Friday, June 5, 2009

Thoughts on Batman and Robin #1

OK, the adulation for Morrison & Quitely's Batman and Robin #1 is getting a little much (this is just one example), so I'll put two cents in... It was OK. I was a little disappointed the first time I read it, and my impression improved on the second reading a couple days later. But I still thought it was just OK.

Here's one issue I had: What was the point all of the "Dick, you're turning into him" that we saw in the run-up to "R.I.P." and Battle for the Cowl? Apparently, the way Grant's planning to write him (based on numerous interviews), Dick is going to be a kinder, gentler Batman (like we were supposed to get from Bruce after Final Crisis and the 52-week cruise) as opposed to the grim and gritty new Robin. But what happened to the darker, more determined Dick we saw up until through Battle for the Cowl? Maybe facing an over-the-edge Jason Todd for the umpteenth time at the end of that series showed him the error of that way--let's hope Judd Winick fleshes some of that out. (I may be the only person who's looking forward more to his stories about Dick/Batman than Grant's--Judd always had Dick's voice, whether in Batman or Outsiders. Now, about his plotting...)

Don't get me wrong--I didn't like when Dick was turning into Bruce, although it made sense given the context. Dick is decidedly not Bruce, a persistent theme through Nightwing's tales over the last 10 years. But it was appropriate that, as his fate as the next Batman became more solidified, he became more like Bruce. That would have made for an interesting story--and who knows, maybe that's the story Judd Winick is planning to tell. Perhaps he'll show the darker side of the new Batman, perhaps a side he purposefully hides from Damian--I guess we'll see soon.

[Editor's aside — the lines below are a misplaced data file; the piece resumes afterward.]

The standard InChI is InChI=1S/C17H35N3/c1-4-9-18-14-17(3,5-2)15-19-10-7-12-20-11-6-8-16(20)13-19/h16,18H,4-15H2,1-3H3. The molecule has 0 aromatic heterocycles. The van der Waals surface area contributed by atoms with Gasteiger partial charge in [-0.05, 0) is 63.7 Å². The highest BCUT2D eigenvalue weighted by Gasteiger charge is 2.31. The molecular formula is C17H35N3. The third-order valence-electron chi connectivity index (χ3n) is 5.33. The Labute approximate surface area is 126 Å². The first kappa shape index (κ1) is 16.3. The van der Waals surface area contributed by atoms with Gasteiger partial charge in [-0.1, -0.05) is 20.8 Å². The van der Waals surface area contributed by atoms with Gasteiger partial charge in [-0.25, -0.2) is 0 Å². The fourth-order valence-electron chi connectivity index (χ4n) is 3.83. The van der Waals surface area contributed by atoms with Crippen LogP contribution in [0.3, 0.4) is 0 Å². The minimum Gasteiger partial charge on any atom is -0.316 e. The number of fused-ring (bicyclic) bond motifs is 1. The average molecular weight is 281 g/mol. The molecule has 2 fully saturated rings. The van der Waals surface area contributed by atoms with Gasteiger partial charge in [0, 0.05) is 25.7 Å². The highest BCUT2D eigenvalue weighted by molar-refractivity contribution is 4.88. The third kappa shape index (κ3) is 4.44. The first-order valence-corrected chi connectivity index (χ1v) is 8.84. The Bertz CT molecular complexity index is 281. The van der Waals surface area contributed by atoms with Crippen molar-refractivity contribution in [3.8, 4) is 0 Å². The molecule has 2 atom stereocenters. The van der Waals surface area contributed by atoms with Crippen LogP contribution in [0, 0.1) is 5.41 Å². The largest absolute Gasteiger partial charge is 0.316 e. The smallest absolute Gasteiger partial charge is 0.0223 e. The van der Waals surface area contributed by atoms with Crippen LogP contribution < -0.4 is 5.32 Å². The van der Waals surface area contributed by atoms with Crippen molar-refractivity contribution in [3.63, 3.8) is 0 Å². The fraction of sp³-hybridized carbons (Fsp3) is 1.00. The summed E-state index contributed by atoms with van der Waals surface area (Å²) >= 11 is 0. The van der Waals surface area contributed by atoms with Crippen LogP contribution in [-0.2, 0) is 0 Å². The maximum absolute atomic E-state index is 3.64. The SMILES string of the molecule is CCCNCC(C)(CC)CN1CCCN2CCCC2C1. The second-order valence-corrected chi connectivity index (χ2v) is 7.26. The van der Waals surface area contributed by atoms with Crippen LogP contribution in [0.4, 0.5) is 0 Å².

No matter if Dick becomes more like Bruce, or keeps his traditional lighter personality, I hope the next year of stories shows him (and the readers) that he will never be Batman, no matter how hard he tries. He won't be willing to go to the same extremes, and therefore he won't inspire the same fear and awe. And he shouldn't expect to be Batman--he is doing this out of duty, after all, not because he wanted to--because only Bruce is Batman. It's not about the cape, the cowl, or the name--it's the man underneath it all. (I thought this was the point Grant was making in "R.I.P.," and I could have sworn he reiterated this in a recent interview with respect to the current run, but I can't be certain.) Anybody with willpower can be a Green Lantern; anyone who can tap into the speed force can be a Flash. But wearing pointy ears doth not a Batman make--that takes living the life and making the choices that only Bruce Wayne has. There's only one Bruce Wayne--the Multiverse aside--and therefore only one Batman.

I think this is depicted beautifully when artists show Bruce Wayne casting a shadow in the shape of Batman--he is Batman, whether in or out of costume. It's part of who Bruce Wayne is, as demonstrated by the number of stories in which he struggled with "who is the real me--Bruce or Batman?" We don't have to choose--they are the same person. (Frankly, in general I think this applies to Steve Rogers/Captain America too--sorry, Bucky--but that will have to wait for another day.)

Let me sum up by saying that I'm looking forward to this year without Bruce (though I wouldn't have chosen it). I hope good stories will be told, but I also hope that the end result is Dick realizing who he is--and is not--and Bruce coming back in a way that reaffirms who the only real Batman is.

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